by Margherita Guarducci
1960, Hawthorn Books
(all rights reserved)

The Square

Vatican City

Colonnade Saints
Floorplan #2






































































































































































Introduction - H. V. Morton
Preface - The Author
 The Author and Her Book




In studying the problem of St. Peter's tomb, we find a third voice, that of the epigraphs, joining in the eloquent testimony of ancient authors and excavations. It is a voice that we must hear with the greatest attention, since the epigraphs are usually precious witnesses bringing us the direct, live echo of past events. In this case, we are dealing with epigraphs written by the faithful in ancient times on various walls of the Vatican necropolis. Almost all of them belong to the category which scholars call "graffiti": that is, epigraphs scratched on a suitable surface with a pointed instrument.

There are three groups of graffiti in the immediate vicinity of the Apostle's Memorial: (a) those on Wall G, (b) on the Red Wall, and (c) on Tomb R. To these may be added a group of inscriptions (d) written with red lead and charcoal in a niche of the Valerii tomb about twenty meters away from the Memorial.

A. The Graffiti on Wall G

Wall G, which has already been discussed,1 stands about six meters underneath the papal altar. When the Pope is facing the people during the celebration of Mass, this wall is on his left, that is, on the Gospel side. The wall is 0.87 meters in length, 0.45 meters thick and 0.47 meters high. This height is not, however, its original dimension; the top of the wall was cut off in the time of Constantine for the construction of the monument in honor of St. Peter.2 As I have already mentioned, it leans perpendicularly on the Red Wall,3 and was built about 250 A.D. to stabilize in some way an area that was thought worthy of particular respect. Later - apparently about 3154 - it was enclosed within Constantine's monument.

Into the thickness of Wall G, a strange quadrangular repository is set, 0.77 meters long, 0.29 meters deep and 0.31 meters high, lined with marble. This repository contained some bones, remains of some precious cloth with thread of gold woven in, pieces of ancient glass, small silver nets (perhaps used for ornaments) and coins. Scholars have disagreed considerably on this material and there have been some rather bold conjectures. Among other opinions, for example, there is one that holds that during the time of Constantine the remains of St. Peter himself were put in this container, after their return to the Vatican from a stay (which many consider proved) at the shrine in Catacumbas on the Appian Way.5 The more probable opinion, at present, seems to be that the mysterious repository was made in the time of Constantine when the monument was built in honor of St. Peter, and that it was used to hold various remains found in the vicinity. Rightly or not, these remains were apparently considered worthy of being kept in a sacred place.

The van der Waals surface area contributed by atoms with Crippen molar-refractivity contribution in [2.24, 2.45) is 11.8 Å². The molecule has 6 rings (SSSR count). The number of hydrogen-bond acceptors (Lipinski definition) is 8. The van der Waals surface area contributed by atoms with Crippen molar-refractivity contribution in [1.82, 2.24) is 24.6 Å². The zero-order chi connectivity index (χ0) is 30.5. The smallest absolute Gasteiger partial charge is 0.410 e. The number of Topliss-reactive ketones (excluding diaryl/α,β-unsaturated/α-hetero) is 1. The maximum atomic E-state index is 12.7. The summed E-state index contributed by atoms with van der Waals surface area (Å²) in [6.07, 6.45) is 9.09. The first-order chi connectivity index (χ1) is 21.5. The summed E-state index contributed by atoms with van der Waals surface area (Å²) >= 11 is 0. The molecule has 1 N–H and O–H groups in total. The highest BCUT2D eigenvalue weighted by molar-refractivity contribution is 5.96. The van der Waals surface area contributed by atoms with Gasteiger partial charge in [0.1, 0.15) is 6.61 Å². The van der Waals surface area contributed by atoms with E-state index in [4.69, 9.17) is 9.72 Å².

Wall G, built, as I have said, about 250 A.D., was decorated on its northern side with a simple pictorial motif. The part of the wall still preserved shows a zone of red between two azure borders. For some time, the wall remained intact, then it began to be covered with graffiti. Apparently this began near the end of the third century; and the custom of writing on the wall continued until it was enclosed in Constantine's monument, about 315 A.D. As we shall see, some of the graffiti are certainly later than the autumn of 312.

But now let us glance at the inscribed section of Wall G. The first reaction to it might be one of dismay. There is a regular forest of lines, running in all directions, pursuing and running over each other. Only here and there are a few letters or, occasionally, a few short lines of letters, clearly legible.

In itself, this throng of inscriptions already tells us something important: that we are in a place much visited and venerated by the faithful. This type of evidence can be found at pagan as well as Christian shrines, in antiquity and also in our own time. Limiting ourselves to Christian antiquity, we might mention that in the Roman catacombs the wall near places where martyrs' bodies rest are usually covered with inscriptions. Thus, there are many epigraphs in the catacomb of St. Callistus on the Appian Way, near the crypt where the bodies of ancient martyr-popes lie; the same phenomenon is found in the catacomb of Priscilla on the Via Salaria near the tomb of the martyr Crescentio and in the cemetery of SS. Peter and Marcellinus on the Via Casilina near the resting places of those heroes of the Faith. All these writing belong to the faithful who, close to the martyrs' remains, wished to leave a memorial of themselves or, more often, of their deceased friends and relatives. Usually they consist of the names of persons, accompanied by a wish for salvation in the next world; simple and moving expressions of souls raising themselves toward God and, in the memory of the martyrs, asking God to grant peace to the dear spirits that have left this world.